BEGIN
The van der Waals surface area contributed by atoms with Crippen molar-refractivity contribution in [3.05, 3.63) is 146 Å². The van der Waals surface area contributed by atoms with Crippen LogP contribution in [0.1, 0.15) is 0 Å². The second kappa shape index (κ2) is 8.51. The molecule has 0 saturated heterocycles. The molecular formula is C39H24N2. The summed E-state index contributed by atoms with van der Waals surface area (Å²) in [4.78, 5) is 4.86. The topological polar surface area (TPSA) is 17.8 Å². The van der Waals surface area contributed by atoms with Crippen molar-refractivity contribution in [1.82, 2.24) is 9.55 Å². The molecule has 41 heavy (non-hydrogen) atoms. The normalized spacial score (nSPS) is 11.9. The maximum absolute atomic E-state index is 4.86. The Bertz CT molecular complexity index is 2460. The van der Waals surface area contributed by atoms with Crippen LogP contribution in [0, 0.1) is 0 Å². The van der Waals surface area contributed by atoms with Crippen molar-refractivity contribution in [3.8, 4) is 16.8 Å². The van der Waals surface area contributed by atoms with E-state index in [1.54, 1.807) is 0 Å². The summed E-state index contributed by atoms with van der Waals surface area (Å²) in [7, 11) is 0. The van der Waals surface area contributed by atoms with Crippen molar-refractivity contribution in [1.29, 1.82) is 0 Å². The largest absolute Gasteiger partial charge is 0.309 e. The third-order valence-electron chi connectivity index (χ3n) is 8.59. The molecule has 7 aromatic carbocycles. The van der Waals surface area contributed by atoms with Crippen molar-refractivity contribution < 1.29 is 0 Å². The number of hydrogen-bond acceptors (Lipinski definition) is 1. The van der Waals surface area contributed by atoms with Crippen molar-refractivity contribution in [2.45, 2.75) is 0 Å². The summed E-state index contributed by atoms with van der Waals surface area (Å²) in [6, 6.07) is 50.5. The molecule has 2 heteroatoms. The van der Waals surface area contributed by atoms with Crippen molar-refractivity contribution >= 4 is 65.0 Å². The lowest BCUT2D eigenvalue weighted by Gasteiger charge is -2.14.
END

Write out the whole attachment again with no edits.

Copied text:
The van der Waals surface area contributed by atoms with Crippen molar-refractivity contribution in [3.05, 3.63) is 146 Å². The van der Waals surface area contributed by atoms with Crippen LogP contribution in [0.1, 0.15) is 0 Å². The second kappa shape index (κ2) is 8.51. The molecule has 0 saturated heterocycles. The molecular formula is C39H24N2. The summed E-state index contributed by atoms with van der Waals surface area (Å²) in [4.78, 5) is 4.86. The topological polar surface area (TPSA) is 17.8 Å². The van der Waals surface area contributed by atoms with Crippen molar-refractivity contribution in [1.82, 2.24) is 9.55 Å². The molecule has 41 heavy (non-hydrogen) atoms. The normalized spacial score (nSPS) is 11.9. The maximum absolute atomic E-state index is 4.86. The Bertz CT molecular complexity index is 2460. The van der Waals surface area contributed by atoms with Crippen LogP contribution in [0, 0.1) is 0 Å². The van der Waals surface area contributed by atoms with Crippen molar-refractivity contribution in [3.8, 4) is 16.8 Å². The van der Waals surface area contributed by atoms with E-state index in [1.54, 1.807) is 0 Å². The summed E-state index contributed by atoms with van der Waals surface area (Å²) in [7, 11) is 0. The van der Waals surface area contributed by atoms with Crippen molar-refractivity contribution in [1.29, 1.82) is 0 Å². The largest absolute Gasteiger partial charge is 0.309 e. The third-order valence-electron chi connectivity index (χ3n) is 8.59. The molecule has 7 aromatic carbocycles. The van der Waals surface area contributed by atoms with Crippen molar-refractivity contribution < 1.29 is 0 Å². The number of hydrogen-bond acceptors (Lipinski definition) is 1. The van der Waals surface area contributed by atoms with Crippen molar-refractivity contribution in [2.45, 2.75) is 0 Å². The summed E-state index contributed by atoms with van der Waals surface area (Å²) in [6, 6.07) is 50.5. The molecule has 2 heteroatoms. The van der Waals surface area contributed by atoms with Crippen molar-refractivity contribution >= 4 is 65.0 Å². The lowest BCUT2D eigenvalue weighted by Gasteiger charge is -2.14.